Raptor, a new sprinting robot, is competing for the fastest such device in the world, with comparable speeds to competing designs like the Cheetah and Outrunner.
Korea Advanced Institute of Science and Technology (KAIST) researchers looked to an unusual source of (ancient) inspiration. While most developers use felines as inspiration for quick-moving robots, the KAIST team turned toward velociraptors. The Raptor runs on two legs, and also has a third appendage that functions much like a tail.
Treadmill tests measured the velocity of the Raptor at over 28 miles per hour. This is just one mile and hour slower than the Cheetah robot, designed by Boston Dynamics. The fastest human in the world, Olympic sprinter Usain Bolt, tops out at just over 27 miles per hour.
Jongwon Park, a doctoral student at KAIST, led development of the new sprinting robot.
Raptor uses its "tail" to stable its body as it runs through the environment. Testing on treadmills involved placing obstacles in the path of the robot. The six-pound device easily overcame the barriers, using its tail to remain stable.
The Cheetah, as the name suggests, has four legs, which are driven by powerful actuators. This robot was designed by the Defense Advanced Research Projects Agency (DARPA), and is larger and more complex than the Raptor. This robot was designed by Boston Dynamics, a company which has recently announced a successor model, called the WildCat.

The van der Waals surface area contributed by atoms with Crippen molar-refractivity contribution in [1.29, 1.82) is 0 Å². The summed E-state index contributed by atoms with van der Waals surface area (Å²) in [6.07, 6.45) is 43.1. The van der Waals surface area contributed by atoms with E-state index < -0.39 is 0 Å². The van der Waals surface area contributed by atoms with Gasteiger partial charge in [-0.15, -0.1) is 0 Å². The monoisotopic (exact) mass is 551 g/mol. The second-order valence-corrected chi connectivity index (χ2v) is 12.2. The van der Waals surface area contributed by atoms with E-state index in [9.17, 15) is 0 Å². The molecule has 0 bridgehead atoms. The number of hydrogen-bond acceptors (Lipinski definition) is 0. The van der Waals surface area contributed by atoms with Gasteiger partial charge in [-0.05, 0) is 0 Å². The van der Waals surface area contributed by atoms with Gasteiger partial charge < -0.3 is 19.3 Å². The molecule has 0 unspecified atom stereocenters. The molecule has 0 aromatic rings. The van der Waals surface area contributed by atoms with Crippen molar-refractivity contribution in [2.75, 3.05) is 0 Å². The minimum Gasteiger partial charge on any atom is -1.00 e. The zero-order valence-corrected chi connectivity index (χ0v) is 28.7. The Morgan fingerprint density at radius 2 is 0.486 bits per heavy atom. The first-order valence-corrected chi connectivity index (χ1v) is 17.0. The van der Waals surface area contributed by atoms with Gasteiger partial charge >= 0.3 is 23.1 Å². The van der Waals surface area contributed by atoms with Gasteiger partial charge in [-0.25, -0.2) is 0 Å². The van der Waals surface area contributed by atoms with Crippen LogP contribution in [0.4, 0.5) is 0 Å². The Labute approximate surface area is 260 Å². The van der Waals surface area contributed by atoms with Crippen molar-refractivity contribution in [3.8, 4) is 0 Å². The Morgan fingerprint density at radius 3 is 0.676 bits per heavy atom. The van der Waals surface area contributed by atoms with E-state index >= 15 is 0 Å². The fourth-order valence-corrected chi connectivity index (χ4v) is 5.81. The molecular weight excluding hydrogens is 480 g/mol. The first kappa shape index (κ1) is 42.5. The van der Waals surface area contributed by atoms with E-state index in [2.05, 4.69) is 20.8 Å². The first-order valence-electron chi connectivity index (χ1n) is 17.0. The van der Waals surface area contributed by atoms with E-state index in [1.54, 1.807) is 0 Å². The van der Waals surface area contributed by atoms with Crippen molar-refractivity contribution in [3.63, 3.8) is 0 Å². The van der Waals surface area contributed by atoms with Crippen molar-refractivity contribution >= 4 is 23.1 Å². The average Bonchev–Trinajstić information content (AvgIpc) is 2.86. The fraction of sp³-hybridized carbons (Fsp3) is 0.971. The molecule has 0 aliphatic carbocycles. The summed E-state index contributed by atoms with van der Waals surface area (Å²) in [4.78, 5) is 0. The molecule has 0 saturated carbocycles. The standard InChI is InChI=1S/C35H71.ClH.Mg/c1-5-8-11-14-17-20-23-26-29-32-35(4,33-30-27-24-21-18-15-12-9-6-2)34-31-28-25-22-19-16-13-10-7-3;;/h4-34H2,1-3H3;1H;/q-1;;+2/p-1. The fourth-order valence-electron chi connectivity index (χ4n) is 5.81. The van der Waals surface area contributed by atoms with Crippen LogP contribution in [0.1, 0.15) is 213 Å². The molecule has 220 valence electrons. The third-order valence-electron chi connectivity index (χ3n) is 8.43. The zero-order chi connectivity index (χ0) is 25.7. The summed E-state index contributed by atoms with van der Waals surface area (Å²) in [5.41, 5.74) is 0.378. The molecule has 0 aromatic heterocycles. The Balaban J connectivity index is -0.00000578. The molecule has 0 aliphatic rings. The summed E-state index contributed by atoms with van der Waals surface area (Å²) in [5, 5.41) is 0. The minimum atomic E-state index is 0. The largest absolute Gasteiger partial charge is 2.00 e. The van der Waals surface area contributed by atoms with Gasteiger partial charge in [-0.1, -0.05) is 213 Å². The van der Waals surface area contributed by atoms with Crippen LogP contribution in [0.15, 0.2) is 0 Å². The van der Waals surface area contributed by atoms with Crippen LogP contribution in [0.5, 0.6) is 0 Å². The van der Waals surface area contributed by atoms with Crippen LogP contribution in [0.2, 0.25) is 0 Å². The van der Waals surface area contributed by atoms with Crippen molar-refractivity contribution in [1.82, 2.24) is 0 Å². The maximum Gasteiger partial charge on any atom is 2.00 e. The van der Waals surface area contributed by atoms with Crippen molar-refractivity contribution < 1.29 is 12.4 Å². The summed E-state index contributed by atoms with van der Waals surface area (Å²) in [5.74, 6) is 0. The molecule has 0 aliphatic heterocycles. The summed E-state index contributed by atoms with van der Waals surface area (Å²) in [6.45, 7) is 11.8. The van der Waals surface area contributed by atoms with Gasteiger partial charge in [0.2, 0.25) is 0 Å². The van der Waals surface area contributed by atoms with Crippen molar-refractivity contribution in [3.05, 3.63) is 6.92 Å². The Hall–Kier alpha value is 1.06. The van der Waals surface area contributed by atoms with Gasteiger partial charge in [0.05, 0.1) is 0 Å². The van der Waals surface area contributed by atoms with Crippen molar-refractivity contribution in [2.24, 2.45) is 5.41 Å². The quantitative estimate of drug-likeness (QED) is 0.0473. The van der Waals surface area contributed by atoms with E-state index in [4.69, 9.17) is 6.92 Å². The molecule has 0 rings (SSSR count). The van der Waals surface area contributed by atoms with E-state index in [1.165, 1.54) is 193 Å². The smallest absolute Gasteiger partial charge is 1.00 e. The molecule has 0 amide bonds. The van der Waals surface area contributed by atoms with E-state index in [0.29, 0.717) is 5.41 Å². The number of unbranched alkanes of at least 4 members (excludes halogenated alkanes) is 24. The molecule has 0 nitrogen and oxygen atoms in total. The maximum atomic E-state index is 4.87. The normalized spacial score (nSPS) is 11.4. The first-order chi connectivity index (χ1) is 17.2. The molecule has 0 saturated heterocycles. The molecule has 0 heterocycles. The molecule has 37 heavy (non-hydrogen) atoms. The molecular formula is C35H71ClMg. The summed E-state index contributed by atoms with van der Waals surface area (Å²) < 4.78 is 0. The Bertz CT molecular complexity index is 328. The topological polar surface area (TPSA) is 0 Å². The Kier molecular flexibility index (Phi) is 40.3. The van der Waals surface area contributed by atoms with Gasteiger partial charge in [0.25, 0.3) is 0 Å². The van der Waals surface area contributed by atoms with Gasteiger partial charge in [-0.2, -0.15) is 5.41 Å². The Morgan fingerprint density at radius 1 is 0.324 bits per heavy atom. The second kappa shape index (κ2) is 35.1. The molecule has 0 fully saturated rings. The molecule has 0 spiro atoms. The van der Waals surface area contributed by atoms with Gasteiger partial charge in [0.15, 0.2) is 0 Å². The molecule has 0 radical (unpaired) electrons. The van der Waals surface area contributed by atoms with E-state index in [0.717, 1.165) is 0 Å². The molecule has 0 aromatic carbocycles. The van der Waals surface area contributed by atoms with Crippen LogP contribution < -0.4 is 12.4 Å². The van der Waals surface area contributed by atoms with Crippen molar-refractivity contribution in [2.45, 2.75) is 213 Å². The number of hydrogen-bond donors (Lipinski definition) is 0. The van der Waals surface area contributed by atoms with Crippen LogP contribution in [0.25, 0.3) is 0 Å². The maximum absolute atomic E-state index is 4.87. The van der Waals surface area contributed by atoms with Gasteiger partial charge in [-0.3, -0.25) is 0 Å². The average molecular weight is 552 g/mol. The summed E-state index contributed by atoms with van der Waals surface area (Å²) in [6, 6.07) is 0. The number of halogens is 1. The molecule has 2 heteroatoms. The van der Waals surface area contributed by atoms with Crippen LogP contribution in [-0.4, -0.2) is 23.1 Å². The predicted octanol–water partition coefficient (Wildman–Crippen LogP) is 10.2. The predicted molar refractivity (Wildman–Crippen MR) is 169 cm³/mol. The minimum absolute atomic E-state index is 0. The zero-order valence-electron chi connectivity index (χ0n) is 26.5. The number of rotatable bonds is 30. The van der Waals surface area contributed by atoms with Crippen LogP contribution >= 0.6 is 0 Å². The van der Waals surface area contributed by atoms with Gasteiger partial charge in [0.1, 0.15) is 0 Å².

Outrunner is another "sprinting" robot, although its actual mechanism is closer to cartwheels than running. This new design from Robotics Unlimited can travel over 20 miles per hour, along a wide variety of terrains, including hills and grass.
Raptor is unusual in being so simple, using just a single motor on each leg. Achilles tendons in each limb recover energy from one step to be used toward the following one, saving energy. Software is controlled by a readily-available running pattern generator.
Both the Cheetah and Raptor still need to be tethered while in operation, making practical use outdoors nearly impossible.
Legged robots have several advantages over robots with wheels. They can transport themselves over much more rugged terrain than wheeled vehicles. Legs can also absorb shocks much more easily than wheels or tracks, adding stability to the robot. They could prove useful in rescuing victims during emergencies, or exploring other worlds.
"[O]nly about half the earth's landmass is accessible to existing wheeled and tracked vehicles. It should be possible to build legged vehicles that can go to the places that animals [on foot] can now reach," Marc Raibert of the City University of New York wrote.
KAIST researchers created a video demonstrating the abilities of the Raptor, available on YouTube.